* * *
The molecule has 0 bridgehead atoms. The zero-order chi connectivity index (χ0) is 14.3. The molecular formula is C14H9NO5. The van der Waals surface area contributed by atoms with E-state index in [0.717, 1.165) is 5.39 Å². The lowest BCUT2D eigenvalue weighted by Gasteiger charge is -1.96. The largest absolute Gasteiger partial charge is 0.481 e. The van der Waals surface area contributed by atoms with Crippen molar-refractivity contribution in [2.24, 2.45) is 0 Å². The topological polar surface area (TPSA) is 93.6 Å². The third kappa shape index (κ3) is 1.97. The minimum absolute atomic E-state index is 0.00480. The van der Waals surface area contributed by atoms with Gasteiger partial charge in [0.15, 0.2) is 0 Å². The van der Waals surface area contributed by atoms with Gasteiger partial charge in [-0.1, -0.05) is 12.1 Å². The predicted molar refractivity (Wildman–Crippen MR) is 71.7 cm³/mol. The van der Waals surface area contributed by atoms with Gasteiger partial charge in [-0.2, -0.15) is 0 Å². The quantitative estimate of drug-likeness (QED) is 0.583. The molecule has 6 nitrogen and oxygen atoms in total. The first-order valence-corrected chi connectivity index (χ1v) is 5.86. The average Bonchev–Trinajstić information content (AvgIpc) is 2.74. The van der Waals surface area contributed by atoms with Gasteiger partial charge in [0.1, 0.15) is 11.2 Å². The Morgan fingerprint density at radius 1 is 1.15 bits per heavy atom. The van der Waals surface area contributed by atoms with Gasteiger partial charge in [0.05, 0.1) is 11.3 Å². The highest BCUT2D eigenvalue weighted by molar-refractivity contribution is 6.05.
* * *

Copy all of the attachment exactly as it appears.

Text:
The molecule has 0 bridgehead atoms. The zero-order chi connectivity index (χ0) is 14.3. The molecular formula is C14H9NO5. The van der Waals surface area contributed by atoms with E-state index in [0.717, 1.165) is 5.39 Å². The lowest BCUT2D eigenvalue weighted by Gasteiger charge is -1.96. The largest absolute Gasteiger partial charge is 0.481 e. The van der Waals surface area contributed by atoms with Crippen molar-refractivity contribution in [2.24, 2.45) is 0 Å². The topological polar surface area (TPSA) is 93.6 Å². The third kappa shape index (κ3) is 1.97. The minimum absolute atomic E-state index is 0.00480. The van der Waals surface area contributed by atoms with Gasteiger partial charge in [0.15, 0.2) is 0 Å². The van der Waals surface area contributed by atoms with Gasteiger partial charge in [-0.1, -0.05) is 12.1 Å². The predicted molar refractivity (Wildman–Crippen MR) is 71.7 cm³/mol. The van der Waals surface area contributed by atoms with Gasteiger partial charge in [-0.2, -0.15) is 0 Å². The quantitative estimate of drug-likeness (QED) is 0.583. The molecule has 6 nitrogen and oxygen atoms in total. The first-order valence-corrected chi connectivity index (χ1v) is 5.86. The average Bonchev–Trinajstić information content (AvgIpc) is 2.74. The van der Waals surface area contributed by atoms with Gasteiger partial charge in [0.1, 0.15) is 11.2 Å². The Morgan fingerprint density at radius 1 is 1.15 bits per heavy atom. The van der Waals surface area contributed by atoms with Gasteiger partial charge in [0.05, 0.1) is 11.3 Å². The highest BCUT2D eigenvalue weighted by molar-refractivity contribution is 6.05.